“Being a part of the D.Min. program at Duke has renewed my passion for the rural church. It has created renewed passion and energy to see ways that my experience, my history, and my gifts are connected to the ways God is calling me in the future.”
— The Rev. Nicole Jones
The Rev. Cathy Kearney’s “Hope for Healing” project centers on the idea that the church in rural communities is a vital player in the life of the community and can be an agent of change around challenges like race and racial division. “Coming into the D.Min. fellowship really helped give me some thought partners, stimulate my own thinking, and give me an opportunity to explore how we remain faithful and effective to continue the mission of the church despite the challenges,” she said.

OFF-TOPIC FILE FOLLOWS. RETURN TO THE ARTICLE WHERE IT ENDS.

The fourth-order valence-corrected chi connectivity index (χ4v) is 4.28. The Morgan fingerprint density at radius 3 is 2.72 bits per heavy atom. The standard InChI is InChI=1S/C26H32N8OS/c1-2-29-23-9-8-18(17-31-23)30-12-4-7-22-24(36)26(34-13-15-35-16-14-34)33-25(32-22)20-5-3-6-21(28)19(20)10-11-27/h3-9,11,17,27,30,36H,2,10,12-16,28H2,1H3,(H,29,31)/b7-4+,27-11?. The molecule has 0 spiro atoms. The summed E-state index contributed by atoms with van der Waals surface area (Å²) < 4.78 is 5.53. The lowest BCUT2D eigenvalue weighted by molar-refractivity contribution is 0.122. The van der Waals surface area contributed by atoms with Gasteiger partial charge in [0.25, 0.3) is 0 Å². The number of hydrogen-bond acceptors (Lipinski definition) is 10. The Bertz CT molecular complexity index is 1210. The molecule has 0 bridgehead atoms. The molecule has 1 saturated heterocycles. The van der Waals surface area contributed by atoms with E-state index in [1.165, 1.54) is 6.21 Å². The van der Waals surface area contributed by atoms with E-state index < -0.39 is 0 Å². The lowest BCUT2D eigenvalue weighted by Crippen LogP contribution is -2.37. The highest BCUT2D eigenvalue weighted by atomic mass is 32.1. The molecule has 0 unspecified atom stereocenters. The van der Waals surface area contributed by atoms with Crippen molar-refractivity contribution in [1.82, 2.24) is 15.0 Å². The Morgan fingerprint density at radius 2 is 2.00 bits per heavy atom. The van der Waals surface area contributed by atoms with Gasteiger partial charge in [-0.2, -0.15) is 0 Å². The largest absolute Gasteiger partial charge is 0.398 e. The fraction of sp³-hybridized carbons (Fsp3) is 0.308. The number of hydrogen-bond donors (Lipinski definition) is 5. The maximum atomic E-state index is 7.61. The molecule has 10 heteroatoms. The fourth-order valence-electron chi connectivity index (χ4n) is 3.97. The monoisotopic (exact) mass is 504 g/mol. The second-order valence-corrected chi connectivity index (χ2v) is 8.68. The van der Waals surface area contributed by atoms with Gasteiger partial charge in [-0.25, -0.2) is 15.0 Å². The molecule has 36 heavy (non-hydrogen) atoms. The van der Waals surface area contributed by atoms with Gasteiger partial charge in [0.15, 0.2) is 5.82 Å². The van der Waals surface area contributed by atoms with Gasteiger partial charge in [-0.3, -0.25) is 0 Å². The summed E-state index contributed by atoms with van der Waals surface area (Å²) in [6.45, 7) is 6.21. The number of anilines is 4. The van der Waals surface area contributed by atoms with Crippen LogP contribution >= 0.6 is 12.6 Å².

The Rev. Darren Crotts, whose “Upstream Solutions for Community Thriving” project is targeted at addressing justice issues before they become bigger problem, says the fellowship has helped shape his calling. The former pastor of Smith Grove UMC in Mocksville, N.C. is now a project manager for the NC Rural Center. “I cannot say enough about how the Ormond Center and Duke Divinity School have equipped me for this conversation,” he said. “The spaces Duke has allowed me to be in has inspired me to do this work on a larger scale.”
Said the Rev. Nicole Jones, “Being a part of the D.Min. program at Duke has renewed my passion for the rural church. It has created renewed passion and energy to see ways that my experience, my history, and my gifts are connected to the ways God is calling me in the future.” Jones sees a vibrantly creative and innovative nature in the rural church but also identifies a need for connection. Her project, “Vitality through Storytelling,” helps people connect with the stories of their churches and communities, highlighting the connection that all people share in God’s story.
Hope for Healing